We’re used to hearing bad news about the country’s poor diet and appetite for unhealthy foods. But according to experts at the Calorie Control Council, a non-profit association representing the low-calorie food and beverage industry, Americans are making a shift in the right direction. Here are five positive points about the way we’re eating today.
1. Increasing app-etite. More and more people are using smart phone applications to help them get a handle on what—and how much—they’re eating. And for good reason: A study by Kaiser Permanente found that recording diet food and beverage intake can double the number of weight lost on a diet plan. “People like the convenience of an app for tracking their diet food and weight loss, and love that it can be personalized,” says registered dietitian Theresa Hedrick, nutrition communications specialist for the Calorie Control Council. One diet food app we love: Weight Watchers Mobile, which allows you to track your points and weight and search for restaurants and recipes, among other things.
2. Food with benefits. Heightened awareness of the relationship between diet and health has increased the demand for “functional” foods. These include diet foods fortified with health-promoting additives, such as added fiber in your bread. “Sales of foods and beverages with added benefits and health claims are becoming more popular as consumers spend more time weighing food and beverage options for both price and nutrition,” Hedrick says. While stricter regulations for diet food claims are needed, some of these diet foods can be especially beneficial for people lacking in certain vitamins and nutrients. For example, if you’re lactose intolerant and must avoid dairy products, that calcium-fortified OJ is going to do your bones some good.
3. Counting calories. Although times are tough, and it’s easy to run to McDonald’s for a cheap meal, it looks as though people are looking for lower-calorie foods. “82 percent of American adults consume low-calorie and sugar-free foods and beverages to reduce calories and cut back on added sugars in their diets,” Hedrick says. “That number will increase as more low-calorie products and recipes are introduced to the public.” Reduced-sugar and reduced-calorie juices, yogurts and breakfast cereals are among the most popular choices.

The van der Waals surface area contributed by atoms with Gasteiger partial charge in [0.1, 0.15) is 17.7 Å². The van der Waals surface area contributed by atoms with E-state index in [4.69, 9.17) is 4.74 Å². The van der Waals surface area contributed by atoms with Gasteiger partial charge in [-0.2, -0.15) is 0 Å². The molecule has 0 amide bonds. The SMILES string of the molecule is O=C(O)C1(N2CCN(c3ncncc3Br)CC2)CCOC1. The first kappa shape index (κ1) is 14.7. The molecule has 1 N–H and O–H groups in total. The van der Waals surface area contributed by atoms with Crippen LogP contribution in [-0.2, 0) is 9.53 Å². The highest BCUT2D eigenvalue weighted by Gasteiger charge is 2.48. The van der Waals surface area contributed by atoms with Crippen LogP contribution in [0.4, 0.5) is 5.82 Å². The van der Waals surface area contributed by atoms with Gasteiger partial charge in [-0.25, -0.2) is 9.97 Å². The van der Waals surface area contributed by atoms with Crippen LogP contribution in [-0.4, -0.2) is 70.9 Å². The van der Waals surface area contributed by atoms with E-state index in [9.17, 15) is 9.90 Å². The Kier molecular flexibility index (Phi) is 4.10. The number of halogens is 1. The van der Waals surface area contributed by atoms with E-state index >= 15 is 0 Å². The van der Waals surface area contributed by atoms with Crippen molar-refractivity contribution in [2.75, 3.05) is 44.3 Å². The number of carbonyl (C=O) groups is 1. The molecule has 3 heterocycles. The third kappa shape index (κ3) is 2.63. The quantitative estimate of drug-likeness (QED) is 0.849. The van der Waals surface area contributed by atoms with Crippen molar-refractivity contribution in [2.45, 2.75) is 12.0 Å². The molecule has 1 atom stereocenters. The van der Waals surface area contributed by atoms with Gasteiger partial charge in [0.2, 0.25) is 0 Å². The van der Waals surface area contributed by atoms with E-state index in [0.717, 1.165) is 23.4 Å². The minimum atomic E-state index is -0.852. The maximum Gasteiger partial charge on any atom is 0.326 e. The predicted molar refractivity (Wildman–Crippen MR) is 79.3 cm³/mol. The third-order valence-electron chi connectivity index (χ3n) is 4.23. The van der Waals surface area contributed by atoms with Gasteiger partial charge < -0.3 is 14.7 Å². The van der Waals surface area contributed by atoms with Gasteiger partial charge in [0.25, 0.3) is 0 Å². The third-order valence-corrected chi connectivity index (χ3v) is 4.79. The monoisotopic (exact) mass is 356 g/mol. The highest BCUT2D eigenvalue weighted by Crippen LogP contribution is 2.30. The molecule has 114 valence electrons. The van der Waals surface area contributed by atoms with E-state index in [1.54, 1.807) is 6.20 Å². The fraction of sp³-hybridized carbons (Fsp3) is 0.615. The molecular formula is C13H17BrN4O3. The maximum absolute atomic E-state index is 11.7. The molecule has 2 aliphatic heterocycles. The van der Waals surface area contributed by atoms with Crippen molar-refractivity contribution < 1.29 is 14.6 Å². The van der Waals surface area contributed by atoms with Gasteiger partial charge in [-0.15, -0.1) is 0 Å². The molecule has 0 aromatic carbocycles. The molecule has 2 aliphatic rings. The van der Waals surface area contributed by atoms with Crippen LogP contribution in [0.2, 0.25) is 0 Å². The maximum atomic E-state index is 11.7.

4. Going natural. The bad news: The FDA has yet to provide a clear definition of “natural,” so the term can be misleading on diet food product packaging. The good news? People are reaching for natural products more and more, a sign that they are concerned about their health. “New products with natural claims have been hitting the marketplace fast and furiously. There’s more now than ever to choose from,” Hedrick says.
5. Keeping it in the family. In part due to the economy and perhaps for health reasons, people are choosing to cook and eat at home more often. “There will be a focus on nutritious, easy recipes that can get to the table quickly, but still bring the family together on a budget this year,” Hedrick says. Family mealtime has the added benefit of helping people “diet” since meals made at home are generally healthier than those from a restaurant. She adds, “Simple lifestyle changes, such as increasing fruit and veggies by one serving per day, cutting out 50-150 calories per day by eating one less cookie, choosing a diet soda or low-cal beverage, and exercising 10 minutes here or there, can make a big difference in 2012—and hopefully for life.”
RELATED: Experts' Top Health Apps